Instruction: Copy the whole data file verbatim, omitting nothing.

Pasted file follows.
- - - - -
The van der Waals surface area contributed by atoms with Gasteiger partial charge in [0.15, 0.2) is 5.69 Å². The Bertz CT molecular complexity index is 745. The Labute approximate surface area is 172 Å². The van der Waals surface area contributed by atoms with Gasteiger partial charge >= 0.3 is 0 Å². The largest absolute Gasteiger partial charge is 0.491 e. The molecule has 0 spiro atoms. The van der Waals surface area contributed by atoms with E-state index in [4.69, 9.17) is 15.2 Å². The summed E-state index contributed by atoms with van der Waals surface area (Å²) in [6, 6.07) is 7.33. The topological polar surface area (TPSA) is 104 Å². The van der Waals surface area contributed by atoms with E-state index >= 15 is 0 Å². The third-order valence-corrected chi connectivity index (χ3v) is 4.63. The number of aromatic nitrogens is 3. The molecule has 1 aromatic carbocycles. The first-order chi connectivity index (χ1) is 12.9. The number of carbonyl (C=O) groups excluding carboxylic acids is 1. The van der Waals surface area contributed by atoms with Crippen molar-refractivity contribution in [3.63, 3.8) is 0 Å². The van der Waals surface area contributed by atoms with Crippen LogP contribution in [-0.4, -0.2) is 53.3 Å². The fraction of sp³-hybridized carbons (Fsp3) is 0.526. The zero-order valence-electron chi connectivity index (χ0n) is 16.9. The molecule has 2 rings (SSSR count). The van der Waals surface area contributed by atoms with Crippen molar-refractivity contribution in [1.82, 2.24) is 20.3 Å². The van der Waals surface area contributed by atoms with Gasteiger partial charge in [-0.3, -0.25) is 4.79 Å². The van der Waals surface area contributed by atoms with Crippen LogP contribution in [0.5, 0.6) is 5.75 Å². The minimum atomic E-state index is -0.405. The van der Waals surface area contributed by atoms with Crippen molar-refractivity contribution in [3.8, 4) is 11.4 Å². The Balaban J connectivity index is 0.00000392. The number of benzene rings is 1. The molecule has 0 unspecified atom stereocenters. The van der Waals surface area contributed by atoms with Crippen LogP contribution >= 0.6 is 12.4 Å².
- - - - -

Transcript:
The van der Waals surface area contributed by atoms with Gasteiger partial charge in [0.15, 0.2) is 5.69 Å². The Bertz CT molecular complexity index is 745. The Labute approximate surface area is 172 Å². The van der Waals surface area contributed by atoms with Gasteiger partial charge >= 0.3 is 0 Å². The largest absolute Gasteiger partial charge is 0.491 e. The molecule has 0 spiro atoms. The van der Waals surface area contributed by atoms with E-state index in [4.69, 9.17) is 15.2 Å². The summed E-state index contributed by atoms with van der Waals surface area (Å²) in [6, 6.07) is 7.33. The topological polar surface area (TPSA) is 104 Å². The van der Waals surface area contributed by atoms with E-state index >= 15 is 0 Å². The third-order valence-corrected chi connectivity index (χ3v) is 4.63. The number of aromatic nitrogens is 3. The molecule has 1 aromatic carbocycles. The first-order chi connectivity index (χ1) is 12.9. The number of carbonyl (C=O) groups excluding carboxylic acids is 1. The van der Waals surface area contributed by atoms with Crippen molar-refractivity contribution in [3.63, 3.8) is 0 Å². The van der Waals surface area contributed by atoms with Crippen LogP contribution in [-0.4, -0.2) is 53.3 Å². The fraction of sp³-hybridized carbons (Fsp3) is 0.526. The zero-order valence-electron chi connectivity index (χ0n) is 16.9. The molecule has 2 rings (SSSR count). The van der Waals surface area contributed by atoms with Crippen molar-refractivity contribution in [1.82, 2.24) is 20.3 Å². The van der Waals surface area contributed by atoms with Gasteiger partial charge in [-0.3, -0.25) is 4.79 Å². The van der Waals surface area contributed by atoms with Crippen LogP contribution in [0.5, 0.6) is 5.75 Å². The minimum atomic E-state index is -0.405. The van der Waals surface area contributed by atoms with Crippen molar-refractivity contribution in [3.8, 4) is 11.4 Å². The Balaban J connectivity index is 0.00000392. The number of benzene rings is 1. The molecule has 0 unspecified atom stereocenters. The van der Waals surface area contributed by atoms with Crippen LogP contribution >= 0.6 is 12.4 Å².